PALMER v. STATE

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Walter PALMER, Appellant, v. STATE of Florida, Appellee.

Case No. 5D17–469

Decided: February 23, 2018

James S. Purdy, Public Defender, and Brittany N. O'Neil, Assistant Public Defender, Daytona Beach, for Appellant. Pamela Jo Bondi, Attorney General, Tallahassee, and Marjorie Vincent–Tripp, Assistant Attorney General, Daytona Beach, for Appellee.

Walter Palmer appeals the denial of his Florida Rule of Criminal Procedure 3.850 motion for postconviction relief. Palmer pleaded no contest to possessing/introducing contraband into a county detention center (count I); possession of methamphetamine (count II); driving while license canceled/suspended/revoked (count lll); possession of paraphernalia (count IV); and no motor vehicle registration (count V).1 The court sentenced Palmer as a habitual felony offender (HFO).

We write to address the summary denial of three grounds raised in Palmer's motion for postconviction relief: violation of double jeopardy for his convictions of count I and count II, ineffective assistance of counsel for failure to inform him of the double jeopardy violation, and ineffective assistance of counsel for failure to inform him of the State's intent to seek an HFO sentence.2

As to Palmer's double jeopardy claims, “the prohibition against double jeopardy does not prohibit multiple convictions and punishments where a defendant commits two or more distinct criminal acts.” Hayes v. State, 803 So.2d 695, 700 (Fla. 2001). Palmer argues that he committed one criminal act of possession, which was insufficient to support convictions for both counts I and II. The trial court, relying on Palmer's arrest affidavit, concluded that Palmer committed two distinct criminal acts of possession of two sets of contraband, one occurring during Palmer's initial arrest and another occurring at the detention facility. However, arrest affidavits are hearsay and “insufficient to conclusively refute a claim of ineffective assistance for failing to assert a double jeopardy challenge.” See Lopez–Valente v. State, 951 So.2d 65, 66 (Fla. 5th DCA 2007).3 The State concedes error. Therefore, we reverse and remand for the trial court to include attachments to its order conclusively refuting Palmer's claims regarding double jeopardy or to hold an evidentiary hearing.

In summarily denying Palmer's ineffective assistance claim based on counsel's failure to inform him that the State intended to seek an HFO sentence, the court attached a copy of the State's notice of intent and referred to a pretrial conference where the State advised the court in Palmer's presence that it had filed the notice. However, no pretrial transcripts were attached to the order denying this claim. In addition, the attached notice does not conclusively refute Palmer's allegation. While a copy of the notice was provided to counsel, it was not served on Palmer. No other records demonstrate whether Palmer had actual notice of the State's intent to seek an HFO sentence. See Hartwell v. State, 12 So.3d 892, 893 (Fla. 5th DCA 2009) (noting that “lack of written notice of habitualization can be harmless error if the defendant had actual notice”). Therefore, we reverse and remand for the trial court to include attachments to its order conclusively refuting Palmer's claims set forth above or to hold an evidentiary hearing. We affirm the trial court's order in all other respects.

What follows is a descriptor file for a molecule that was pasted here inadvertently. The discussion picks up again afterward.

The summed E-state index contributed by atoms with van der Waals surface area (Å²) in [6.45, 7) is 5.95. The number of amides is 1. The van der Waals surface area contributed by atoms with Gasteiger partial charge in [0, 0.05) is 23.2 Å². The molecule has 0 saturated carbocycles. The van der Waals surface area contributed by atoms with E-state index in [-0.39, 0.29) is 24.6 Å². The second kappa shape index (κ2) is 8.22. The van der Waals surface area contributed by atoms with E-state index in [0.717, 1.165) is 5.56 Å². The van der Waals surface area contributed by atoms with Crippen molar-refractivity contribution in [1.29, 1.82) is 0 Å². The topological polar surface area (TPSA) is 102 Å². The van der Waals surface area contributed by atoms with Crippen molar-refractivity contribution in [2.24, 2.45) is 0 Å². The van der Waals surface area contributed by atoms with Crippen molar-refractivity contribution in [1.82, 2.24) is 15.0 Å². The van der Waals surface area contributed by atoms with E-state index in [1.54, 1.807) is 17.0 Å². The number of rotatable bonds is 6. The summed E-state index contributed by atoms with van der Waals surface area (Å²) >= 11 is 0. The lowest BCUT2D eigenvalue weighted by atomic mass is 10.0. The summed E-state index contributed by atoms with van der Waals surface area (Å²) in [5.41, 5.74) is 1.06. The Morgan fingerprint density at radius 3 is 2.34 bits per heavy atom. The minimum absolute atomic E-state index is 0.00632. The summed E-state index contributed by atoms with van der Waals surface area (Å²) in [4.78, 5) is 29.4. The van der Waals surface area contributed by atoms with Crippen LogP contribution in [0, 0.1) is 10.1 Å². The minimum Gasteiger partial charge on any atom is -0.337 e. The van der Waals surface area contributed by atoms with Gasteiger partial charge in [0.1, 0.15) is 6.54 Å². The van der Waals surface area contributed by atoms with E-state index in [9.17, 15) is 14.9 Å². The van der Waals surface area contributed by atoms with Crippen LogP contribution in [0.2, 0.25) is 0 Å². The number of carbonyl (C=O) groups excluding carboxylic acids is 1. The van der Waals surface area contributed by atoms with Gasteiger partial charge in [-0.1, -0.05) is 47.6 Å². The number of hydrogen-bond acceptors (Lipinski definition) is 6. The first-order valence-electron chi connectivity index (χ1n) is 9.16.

AFFIRMED IN PART; REVERSED IN PART; and REMANDED.

FOOTNOTES

1.   Prior to sentencing, Palmer moved to withdraw his plea, but the trial court denied the motion.

2.   Respectively, grounds 1, 2A, and 2E of Palmer's motion.

3.   If a defendant is convicted of both introduction of contraband into a detention facility under section 951.22, Florida Statutes, and simple possession under section 893.13, Florida Statutes, for the same set of contraband and without distinguishing separate conduct to support each charge, double jeopardy may be violated. See Turner v. State, 661 So.2d 93, 94 (Fla. 5th DCA 1995).

PER CURIAM.

COHEN, C.J., SAWAYA and EDWARDS, JJ., concur.